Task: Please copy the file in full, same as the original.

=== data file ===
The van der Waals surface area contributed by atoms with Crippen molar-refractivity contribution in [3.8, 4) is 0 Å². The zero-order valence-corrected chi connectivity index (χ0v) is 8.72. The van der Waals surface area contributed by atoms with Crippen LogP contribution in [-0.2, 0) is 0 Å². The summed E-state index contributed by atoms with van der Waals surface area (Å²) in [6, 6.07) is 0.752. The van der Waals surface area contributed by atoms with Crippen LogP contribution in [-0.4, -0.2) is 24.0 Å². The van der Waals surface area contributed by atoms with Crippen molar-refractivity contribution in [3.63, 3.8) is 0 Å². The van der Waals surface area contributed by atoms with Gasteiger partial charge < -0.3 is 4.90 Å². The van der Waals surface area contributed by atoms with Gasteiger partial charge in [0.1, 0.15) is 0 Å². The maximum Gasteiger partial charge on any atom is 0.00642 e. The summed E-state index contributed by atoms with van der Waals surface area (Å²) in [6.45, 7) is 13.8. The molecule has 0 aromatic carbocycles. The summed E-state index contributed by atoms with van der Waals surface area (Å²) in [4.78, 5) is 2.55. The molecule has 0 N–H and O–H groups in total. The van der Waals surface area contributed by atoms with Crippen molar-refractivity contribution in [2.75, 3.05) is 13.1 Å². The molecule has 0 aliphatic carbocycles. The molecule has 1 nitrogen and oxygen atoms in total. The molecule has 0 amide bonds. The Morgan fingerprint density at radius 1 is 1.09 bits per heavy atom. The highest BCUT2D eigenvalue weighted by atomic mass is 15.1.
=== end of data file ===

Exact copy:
The van der Waals surface area contributed by atoms with Crippen molar-refractivity contribution in [3.8, 4) is 0 Å². The zero-order valence-corrected chi connectivity index (χ0v) is 8.72. The van der Waals surface area contributed by atoms with Crippen LogP contribution in [-0.2, 0) is 0 Å². The summed E-state index contributed by atoms with van der Waals surface area (Å²) in [6, 6.07) is 0.752. The van der Waals surface area contributed by atoms with Crippen LogP contribution in [-0.4, -0.2) is 24.0 Å². The van der Waals surface area contributed by atoms with Crippen molar-refractivity contribution in [3.63, 3.8) is 0 Å². The van der Waals surface area contributed by atoms with Gasteiger partial charge < -0.3 is 4.90 Å². The van der Waals surface area contributed by atoms with Gasteiger partial charge in [0.1, 0.15) is 0 Å². The maximum Gasteiger partial charge on any atom is 0.00642 e. The summed E-state index contributed by atoms with van der Waals surface area (Å²) in [6.45, 7) is 13.8. The molecule has 0 aromatic carbocycles. The summed E-state index contributed by atoms with van der Waals surface area (Å²) in [4.78, 5) is 2.55. The molecule has 0 N–H and O–H groups in total. The van der Waals surface area contributed by atoms with Crippen molar-refractivity contribution in [2.75, 3.05) is 13.1 Å². The molecule has 0 aliphatic carbocycles. The molecule has 1 nitrogen and oxygen atoms in total. The molecule has 0 amide bonds. The Morgan fingerprint density at radius 1 is 1.09 bits per heavy atom. The highest BCUT2D eigenvalue weighted by atomic mass is 15.1.